Are you seeing anything else out there that is not good news for Democrats?

  • Amy Walter:

    Well, I think really what's happening is these are battleground states that we're talking about. I mean, they're the ones that are going to decide where this — where Senate control is.

  • Judy Woodruff:

    Right.

  • Amy Walter:

    They're states that Joe Biden carried, but, in many cases, very narrowly, Arizona, Georgia, Pennsylvania, Wisconsin. So these were always going to be competitive races.

    I think what happened over the summer is, because Republicans had these very competitive primaries, in some cases, very contentious primaries, Democrats did not, Democrats spent a lot of money over the summer, building a narrative, building their name I.D.

    Now, polls coming out today from The New York Times show that it actually has paid off. They have distanced themselves from the president. So his approval rating is much lower than theirs in the states. And they still, if you just look at The New York Times polls, these Democrats have higher favorable ratings than the Republican opponents.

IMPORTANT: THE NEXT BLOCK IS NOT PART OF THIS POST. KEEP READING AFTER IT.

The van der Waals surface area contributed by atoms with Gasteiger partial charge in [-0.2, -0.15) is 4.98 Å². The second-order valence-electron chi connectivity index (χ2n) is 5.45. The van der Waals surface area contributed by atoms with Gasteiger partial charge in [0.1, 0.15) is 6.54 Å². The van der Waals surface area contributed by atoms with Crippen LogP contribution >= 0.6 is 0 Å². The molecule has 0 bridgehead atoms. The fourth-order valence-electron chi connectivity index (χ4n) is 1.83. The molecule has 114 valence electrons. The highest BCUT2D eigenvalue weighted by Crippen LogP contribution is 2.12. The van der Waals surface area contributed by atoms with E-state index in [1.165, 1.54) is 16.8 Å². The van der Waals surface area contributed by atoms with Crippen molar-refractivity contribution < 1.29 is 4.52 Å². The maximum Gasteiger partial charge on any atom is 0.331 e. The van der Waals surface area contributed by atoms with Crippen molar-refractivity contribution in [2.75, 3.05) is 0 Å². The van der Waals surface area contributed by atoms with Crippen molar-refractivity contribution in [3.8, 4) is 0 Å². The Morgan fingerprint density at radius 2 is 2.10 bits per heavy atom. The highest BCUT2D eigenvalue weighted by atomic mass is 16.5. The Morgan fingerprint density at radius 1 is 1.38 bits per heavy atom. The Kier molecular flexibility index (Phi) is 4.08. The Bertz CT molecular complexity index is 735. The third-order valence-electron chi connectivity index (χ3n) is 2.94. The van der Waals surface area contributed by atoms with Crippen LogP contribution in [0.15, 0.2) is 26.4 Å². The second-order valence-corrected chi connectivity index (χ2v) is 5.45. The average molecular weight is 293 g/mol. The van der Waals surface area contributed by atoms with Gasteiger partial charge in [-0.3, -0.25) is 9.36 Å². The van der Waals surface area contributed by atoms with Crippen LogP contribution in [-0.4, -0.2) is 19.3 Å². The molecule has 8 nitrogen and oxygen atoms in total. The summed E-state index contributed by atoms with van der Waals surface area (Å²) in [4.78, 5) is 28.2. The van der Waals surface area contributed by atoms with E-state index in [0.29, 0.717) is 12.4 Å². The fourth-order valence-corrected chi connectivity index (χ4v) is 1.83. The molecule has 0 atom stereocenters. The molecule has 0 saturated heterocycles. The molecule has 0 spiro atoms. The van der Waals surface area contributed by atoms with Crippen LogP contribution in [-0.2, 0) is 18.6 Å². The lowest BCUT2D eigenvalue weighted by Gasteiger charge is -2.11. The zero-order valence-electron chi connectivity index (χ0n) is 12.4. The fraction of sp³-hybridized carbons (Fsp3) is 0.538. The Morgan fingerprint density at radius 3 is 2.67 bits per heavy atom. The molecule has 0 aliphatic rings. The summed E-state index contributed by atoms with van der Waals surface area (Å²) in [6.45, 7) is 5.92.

What Democrats are hoping is that, at the end of the day, voters are going to say, we're not happy with the president, but we don't like this Republican. We're more worried about the Republican. Republicans are hoping they're going to say, we're really upset with the status quo.

    We're just going to vote for change.

  • Judy Woodruff:

    And, just very quickly, it's happened late, but this political violence, Tam, we're seeing, the attack on House Speaker Pelosi's husband, is it something that could affect voters, given that we are a week out?

  • Tamara Keith:

    It's not clear to me that it will affect voters necessarily.

    What stands out from this incident is just how rapidly particularly politicians on the right have sort of moved to downplay it, or, even worse, to promote conspiracy theories about this attack.

    That is not the response that happened when there was that terrible shooting by someone who was more left-leaning at a Republican baseball practice, Republican congressional baseball practice. Everyone condemned it all around.